Making and marking disciples for participation in the holy community of the church is still not enough. Jesus called his followers, making them disciples. He then journeyed with them all over the countryside, teaching them, fellowshipping with them, breaking bread with them and praying with them. All these activities were forward looking, pointing towards the creation of mature disciples, able to stand firm in the faith.

The body of Christ looks forward to the future and meets the challenges of sharing the gospel of Jesus Christ to an ever-changing, always-longing world. But for those already feeling insecure about the ground they stand on, the future looks like a scary place. Mature disciples, well-grounded in the bedrock of a holy community, don’t need to stand fearfully rooted to one spot. We can be an active body of love, mercy, truth and justice.  Mature disciples know that the shape and the face of the church can change, as long as at the heart of this holy family is Jesus.

Mike and I went to the Goodbye Road Tour in Savannah on Tuesday night.  It was headlined by “Johnnyswim” and “Drew Holcomb & the Neighbors” with special guests “Penny & Sparrow.”

In the wake of the racially charged events at Charlottesville, the loss of rock icon Tom Petty (who was a huge influence on Drew Holcomb), and the heartbreaking attack upon an audience of music fans at the Route 91 Harvest Festival in Las Vegas; Johnnyswim, Drew Holcomb, and the guys of Penny & Sparrow wrote and recorded the EP “Goodbye Road.”*

They began the show by saying, “We don’t care how you voted, we don’t care about what you think on this or that, you’re family here.  The family that sings together, stays together.”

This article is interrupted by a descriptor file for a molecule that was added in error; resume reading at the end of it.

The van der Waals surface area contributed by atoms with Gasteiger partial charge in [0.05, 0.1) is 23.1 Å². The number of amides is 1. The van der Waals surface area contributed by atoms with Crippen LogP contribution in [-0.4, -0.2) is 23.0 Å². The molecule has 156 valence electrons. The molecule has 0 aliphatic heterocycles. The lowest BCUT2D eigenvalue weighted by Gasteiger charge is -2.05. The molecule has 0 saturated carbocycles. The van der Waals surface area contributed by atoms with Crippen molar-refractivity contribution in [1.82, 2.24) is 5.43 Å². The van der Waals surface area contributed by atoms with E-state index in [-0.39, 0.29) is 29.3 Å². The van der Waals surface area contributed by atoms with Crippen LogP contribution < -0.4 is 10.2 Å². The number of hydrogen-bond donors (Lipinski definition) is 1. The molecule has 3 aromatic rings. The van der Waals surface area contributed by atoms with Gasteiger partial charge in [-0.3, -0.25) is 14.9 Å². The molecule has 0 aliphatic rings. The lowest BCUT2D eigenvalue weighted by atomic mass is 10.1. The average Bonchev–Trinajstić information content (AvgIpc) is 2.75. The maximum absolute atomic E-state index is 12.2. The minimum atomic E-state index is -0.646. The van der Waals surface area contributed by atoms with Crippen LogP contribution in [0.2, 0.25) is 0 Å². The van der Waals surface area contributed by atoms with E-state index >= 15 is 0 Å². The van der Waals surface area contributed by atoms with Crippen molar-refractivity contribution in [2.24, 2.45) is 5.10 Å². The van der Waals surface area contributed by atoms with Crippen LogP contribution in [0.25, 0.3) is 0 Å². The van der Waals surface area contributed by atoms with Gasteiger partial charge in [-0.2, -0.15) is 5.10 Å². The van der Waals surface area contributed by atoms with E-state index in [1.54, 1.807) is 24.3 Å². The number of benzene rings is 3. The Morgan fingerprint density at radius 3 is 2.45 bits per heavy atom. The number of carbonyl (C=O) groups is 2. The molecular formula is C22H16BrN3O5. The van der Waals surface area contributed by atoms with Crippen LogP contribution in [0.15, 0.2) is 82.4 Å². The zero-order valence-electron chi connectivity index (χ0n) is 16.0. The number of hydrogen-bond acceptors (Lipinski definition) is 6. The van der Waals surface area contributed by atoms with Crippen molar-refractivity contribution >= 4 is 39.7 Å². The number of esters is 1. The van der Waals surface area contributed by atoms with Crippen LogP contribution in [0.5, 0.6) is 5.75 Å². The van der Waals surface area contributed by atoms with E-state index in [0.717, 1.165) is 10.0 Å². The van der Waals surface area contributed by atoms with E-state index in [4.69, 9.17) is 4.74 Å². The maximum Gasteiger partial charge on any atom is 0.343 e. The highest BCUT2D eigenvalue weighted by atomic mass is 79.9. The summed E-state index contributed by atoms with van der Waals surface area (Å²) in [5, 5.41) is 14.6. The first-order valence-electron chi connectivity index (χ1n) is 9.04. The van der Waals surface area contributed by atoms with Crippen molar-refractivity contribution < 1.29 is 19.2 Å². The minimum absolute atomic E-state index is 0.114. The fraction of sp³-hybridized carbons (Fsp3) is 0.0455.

In an interview Holcomb says of the husband-and-wife team behind Johnnyswim, “One of the things I’ve always loved about Abner and Amanda’s writing, is that it dives into the dark parts of humanity, but still comes out of that darkness with hope and light. When we were recording these songs, it was a hard moment. There was a lot happening in the world, and we felt a mutual sorrow about it, but we also shared the belief that sorrow didn’t have to be the entirety of the story.”

“It was three days after the political rallies in Charlottesville,” Abner remembers. “When we wrote ‘Ring the Bells,’ we were all sitting in the same room, thinking, ‘Enough is enough. We want to scream something into the world, but how do we make it productive?’ In that moment of agony and tension — the very moment you’re tempted to be hopeless — you can choose to give in to those dark feelings or rise above them. ‘Ring the Bells’ is our productive shout.”

They had us sing the simple word, “Family” throughout the show.  I’m speaking for myself, it had a huge impact on me, we shared this collective experience, this shared belief, this shared hope and isn’t that what family is at its heart?